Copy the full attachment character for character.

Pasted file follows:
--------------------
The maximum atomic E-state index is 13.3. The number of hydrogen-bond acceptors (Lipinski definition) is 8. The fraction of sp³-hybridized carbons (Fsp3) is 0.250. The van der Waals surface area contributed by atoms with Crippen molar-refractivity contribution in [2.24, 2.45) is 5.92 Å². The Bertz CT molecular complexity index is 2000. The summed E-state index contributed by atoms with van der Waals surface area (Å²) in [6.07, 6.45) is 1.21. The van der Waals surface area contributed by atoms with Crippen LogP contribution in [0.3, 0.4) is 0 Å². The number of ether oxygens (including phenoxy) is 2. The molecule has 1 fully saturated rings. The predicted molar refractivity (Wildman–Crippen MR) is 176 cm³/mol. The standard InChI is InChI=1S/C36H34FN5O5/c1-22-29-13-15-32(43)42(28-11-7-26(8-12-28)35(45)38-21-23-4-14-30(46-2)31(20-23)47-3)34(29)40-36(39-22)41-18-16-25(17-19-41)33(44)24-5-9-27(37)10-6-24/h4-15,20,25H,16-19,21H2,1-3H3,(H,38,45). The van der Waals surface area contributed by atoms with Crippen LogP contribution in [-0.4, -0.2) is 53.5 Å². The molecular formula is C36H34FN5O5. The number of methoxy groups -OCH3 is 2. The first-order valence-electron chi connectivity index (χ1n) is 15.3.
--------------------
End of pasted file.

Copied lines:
The maximum atomic E-state index is 13.3. The number of hydrogen-bond acceptors (Lipinski definition) is 8. The fraction of sp³-hybridized carbons (Fsp3) is 0.250. The van der Waals surface area contributed by atoms with Crippen molar-refractivity contribution in [2.24, 2.45) is 5.92 Å². The Bertz CT molecular complexity index is 2000. The summed E-state index contributed by atoms with van der Waals surface area (Å²) in [6.07, 6.45) is 1.21. The van der Waals surface area contributed by atoms with Crippen LogP contribution in [0.3, 0.4) is 0 Å². The number of ether oxygens (including phenoxy) is 2. The molecule has 1 fully saturated rings. The predicted molar refractivity (Wildman–Crippen MR) is 176 cm³/mol. The standard InChI is InChI=1S/C36H34FN5O5/c1-22-29-13-15-32(43)42(28-11-7-26(8-12-28)35(45)38-21-23-4-14-30(46-2)31(20-23)47-3)34(29)40-36(39-22)41-18-16-25(17-19-41)33(44)24-5-9-27(37)10-6-24/h4-15,20,25H,16-19,21H2,1-3H3,(H,38,45). The van der Waals surface area contributed by atoms with Crippen LogP contribution in [-0.4, -0.2) is 53.5 Å². The molecular formula is C36H34FN5O5. The number of methoxy groups -OCH3 is 2. The first-order valence-electron chi connectivity index (χ1n) is 15.3.